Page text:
Local fishmonger, Jack Messenger (25), won the Bite Sussex ‘Fishing & Seafood’ Rising Stars Award at the ceremony held on Monday 22 November at Monarch in Brighton. Nick Mosley talks to him about his career in the family business, Sea Haze.
Your name, age and a little about you?
Jack Messenger, 25 years old, from Saltdean.
I left school when I finished my exams in June 2012. The following day, I went on to help running the family business. I had no idea about different types of fish, how fishing works or even filleting; I was as novice as it gets.
However, I’d always known that I wanted to have a career that was hands on and do something where I could succeed and also make my family proud.
Tell us about where you work…
Our family fish shop is called Sea Haze we’re located on Brighton seafront in between the two piers, just a few arches along from the fishing museum. The shop was established in 1995 by my great uncle, Allan Hays. He left fishing to start a shop, before handing over to his nephew – and my dad – Neil in 2006. We’re still going strong to this day after about 25 years of trading.
When I started in the business, my dad was buying fish from local fisherman and when I joined the shop he taught me everything. From different kinds of filleting to learning the seasons of different fish. After about a year, at the age of 17, I was left to serve the customers and basically ran the shop myself.
I said to my dad: “maybe you could go back fishing? Stop buying fish in and catch our own because no other business in Brighton does sustainable fish directly from their boat straight to the shop”.
My dad agreed that this would be a great way to cut out the middleman, keep our prices down and make more of a profit. As an ex-fisherman, it made perfect sense to him. It also meant we could be a lot more accommodating to our customers; they have my personal phone number and can talk to me day or night about what fish we have. I even offer a local delivery service on my bike.
Where do you sell your fish and seafood?
We don’t sell to restaurants due to the fact they don’t want fresh fish. It’s hard to believe but we have tried with restaurants before and they prefer filleted fish, don’t want the tail piece or simply say it’s too expensive. We’re not expensive, its just most restaurants are used to using low-cost farmed or trawled fish rather than locally netted fish. So much farmed bass and bream is from Greece or France.
How many are in your team and who are they?
Today, there are three of us in the team. I run the shop on my own, my dad fishes on his own and Anouare runs our shellfish stall opposite the shop. I have to say we all work extremely hard to satisfy every customer.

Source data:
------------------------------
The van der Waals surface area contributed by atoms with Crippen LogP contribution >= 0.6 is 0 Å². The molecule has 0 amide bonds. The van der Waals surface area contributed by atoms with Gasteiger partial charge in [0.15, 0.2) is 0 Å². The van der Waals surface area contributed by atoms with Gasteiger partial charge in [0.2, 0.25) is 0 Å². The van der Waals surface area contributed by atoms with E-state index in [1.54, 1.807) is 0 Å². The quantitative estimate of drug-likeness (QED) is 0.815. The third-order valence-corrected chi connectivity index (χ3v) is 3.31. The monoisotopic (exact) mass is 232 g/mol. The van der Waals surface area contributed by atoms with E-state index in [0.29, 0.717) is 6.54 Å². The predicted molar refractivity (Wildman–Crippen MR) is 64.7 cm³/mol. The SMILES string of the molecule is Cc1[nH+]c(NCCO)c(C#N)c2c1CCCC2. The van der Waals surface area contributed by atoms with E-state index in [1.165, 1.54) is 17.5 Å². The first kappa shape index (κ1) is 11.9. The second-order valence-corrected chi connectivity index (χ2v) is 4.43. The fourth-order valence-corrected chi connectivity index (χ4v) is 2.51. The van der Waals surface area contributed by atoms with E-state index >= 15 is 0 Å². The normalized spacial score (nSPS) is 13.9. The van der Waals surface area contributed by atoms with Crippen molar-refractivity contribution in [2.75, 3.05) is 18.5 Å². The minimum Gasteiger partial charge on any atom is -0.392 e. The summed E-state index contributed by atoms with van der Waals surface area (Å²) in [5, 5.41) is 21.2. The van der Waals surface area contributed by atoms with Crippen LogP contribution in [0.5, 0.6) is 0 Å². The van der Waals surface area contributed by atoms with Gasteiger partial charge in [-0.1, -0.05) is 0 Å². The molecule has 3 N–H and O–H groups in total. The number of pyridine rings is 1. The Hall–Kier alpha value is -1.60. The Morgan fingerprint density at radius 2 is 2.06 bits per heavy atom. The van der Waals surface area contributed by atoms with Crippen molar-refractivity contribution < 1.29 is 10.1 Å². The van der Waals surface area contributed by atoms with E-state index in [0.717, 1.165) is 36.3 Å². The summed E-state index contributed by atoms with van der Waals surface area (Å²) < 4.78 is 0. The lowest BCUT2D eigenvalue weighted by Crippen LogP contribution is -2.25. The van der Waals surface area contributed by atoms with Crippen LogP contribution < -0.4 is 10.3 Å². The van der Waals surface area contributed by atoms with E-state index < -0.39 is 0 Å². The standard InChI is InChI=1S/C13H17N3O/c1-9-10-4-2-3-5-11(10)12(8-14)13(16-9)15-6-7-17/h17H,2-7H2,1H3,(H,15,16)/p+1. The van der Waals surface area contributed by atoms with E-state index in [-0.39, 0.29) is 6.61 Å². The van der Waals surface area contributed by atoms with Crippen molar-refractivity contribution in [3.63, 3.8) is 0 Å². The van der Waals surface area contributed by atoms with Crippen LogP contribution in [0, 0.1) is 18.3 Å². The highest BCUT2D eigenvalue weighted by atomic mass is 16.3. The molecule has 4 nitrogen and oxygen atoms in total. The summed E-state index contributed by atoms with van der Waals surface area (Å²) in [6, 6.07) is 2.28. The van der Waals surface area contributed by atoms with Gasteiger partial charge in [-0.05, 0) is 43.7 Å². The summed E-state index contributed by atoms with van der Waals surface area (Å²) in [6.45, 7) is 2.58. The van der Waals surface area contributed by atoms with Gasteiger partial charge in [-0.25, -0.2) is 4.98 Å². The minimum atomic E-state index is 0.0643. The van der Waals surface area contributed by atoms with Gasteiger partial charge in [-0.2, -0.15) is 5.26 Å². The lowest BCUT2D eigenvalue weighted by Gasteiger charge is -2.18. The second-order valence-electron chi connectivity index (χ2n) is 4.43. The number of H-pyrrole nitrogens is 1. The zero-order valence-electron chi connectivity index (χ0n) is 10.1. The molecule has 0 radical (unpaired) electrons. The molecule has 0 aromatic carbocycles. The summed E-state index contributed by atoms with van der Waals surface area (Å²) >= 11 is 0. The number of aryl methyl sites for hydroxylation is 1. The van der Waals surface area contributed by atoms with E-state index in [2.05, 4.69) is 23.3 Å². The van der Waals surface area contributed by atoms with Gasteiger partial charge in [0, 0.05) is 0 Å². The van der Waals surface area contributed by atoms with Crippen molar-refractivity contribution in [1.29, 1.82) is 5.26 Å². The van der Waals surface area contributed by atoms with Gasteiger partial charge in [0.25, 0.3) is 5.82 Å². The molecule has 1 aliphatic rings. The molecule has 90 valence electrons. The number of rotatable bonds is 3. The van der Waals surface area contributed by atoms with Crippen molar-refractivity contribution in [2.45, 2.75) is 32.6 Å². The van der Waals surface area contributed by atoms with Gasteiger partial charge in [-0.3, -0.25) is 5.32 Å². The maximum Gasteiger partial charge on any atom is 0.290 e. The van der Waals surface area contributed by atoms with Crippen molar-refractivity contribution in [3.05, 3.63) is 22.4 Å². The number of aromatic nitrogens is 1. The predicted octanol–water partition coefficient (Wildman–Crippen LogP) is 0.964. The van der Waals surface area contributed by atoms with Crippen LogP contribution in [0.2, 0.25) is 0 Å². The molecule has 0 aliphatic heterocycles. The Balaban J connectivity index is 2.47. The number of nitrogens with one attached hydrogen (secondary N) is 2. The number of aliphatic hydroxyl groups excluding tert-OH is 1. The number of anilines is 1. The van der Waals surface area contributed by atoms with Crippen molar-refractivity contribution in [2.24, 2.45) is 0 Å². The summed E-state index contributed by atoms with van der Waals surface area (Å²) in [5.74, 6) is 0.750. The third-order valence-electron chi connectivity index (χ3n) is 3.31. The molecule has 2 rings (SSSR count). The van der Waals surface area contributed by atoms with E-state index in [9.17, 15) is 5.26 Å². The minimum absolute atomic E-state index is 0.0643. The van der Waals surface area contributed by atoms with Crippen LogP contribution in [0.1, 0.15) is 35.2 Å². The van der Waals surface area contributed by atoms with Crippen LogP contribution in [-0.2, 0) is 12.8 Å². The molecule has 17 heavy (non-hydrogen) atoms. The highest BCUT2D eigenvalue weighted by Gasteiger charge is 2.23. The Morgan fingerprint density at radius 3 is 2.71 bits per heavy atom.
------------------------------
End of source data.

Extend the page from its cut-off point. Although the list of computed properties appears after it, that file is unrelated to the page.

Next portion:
How did you cope during the pandemic?
During the pandemic, we were very, very lucky as we were one of only three places on Brighton seafront that could stay open because we were an essential business.
My dad could still fish because he worked on the boat on his own out at sea and because everyone was coming for walks along the seafront noticing we were the only shop open people were fascinated to see what we were selling. With restaurants closed, people had to cook there own fish at home so people were finding us on Google. We gained many new customers during the pandemic and I’m thankful to say they are all still coming in and I’ve made so many new friends as well as customers.
When people talk about the shop they normally don’t know it as Sea Haze; they know it as Jack’s. It’s really pleasing that they don’t just come for the fish but to see me too! During the pandemic especially, I think it meant a lot to people that they could have a chat with our team.
What would you like to tell us about your business?
We’re just a small family run business that takes a lot of care with every customer who walks in. A lot of people say they don’t like fish because they don’t like the bones, but I think we’ve gone from strength-to-strength as I can almost guarantee no bones in our fish fillets, so customers can enjoy every mouthful.
What are your plans for the future?
In the future, I’d one day hope to bring my kids into the family business, if I’m lucky enough to have children of my own. I’m also keen to make people more aware of the different fish seasons and also where fish is coming from. For example, red snapper doesn’t come from European waters – its shipped over from Indonesia. Also, a lot of restaurants and fish and chip shops shout that they sell ‘fresh local fish’ but sadly often this has been pre-frozen and defrosted then delivered locally. I think there is a lot for people to learn in terms of what is truly local and seasonal.
Is fish becoming more popular at this time of the year?
With Christmas coming, I’ve noticed people have definitely moved away from the traditional turkey dinner. People are having more seafood such as lobster and oysters, and fish like whole bass. We’re taking orders now with Sunday 19 December the last date.
Sea Haze, 207 Kings Road Arches, Brighton BN1 1NB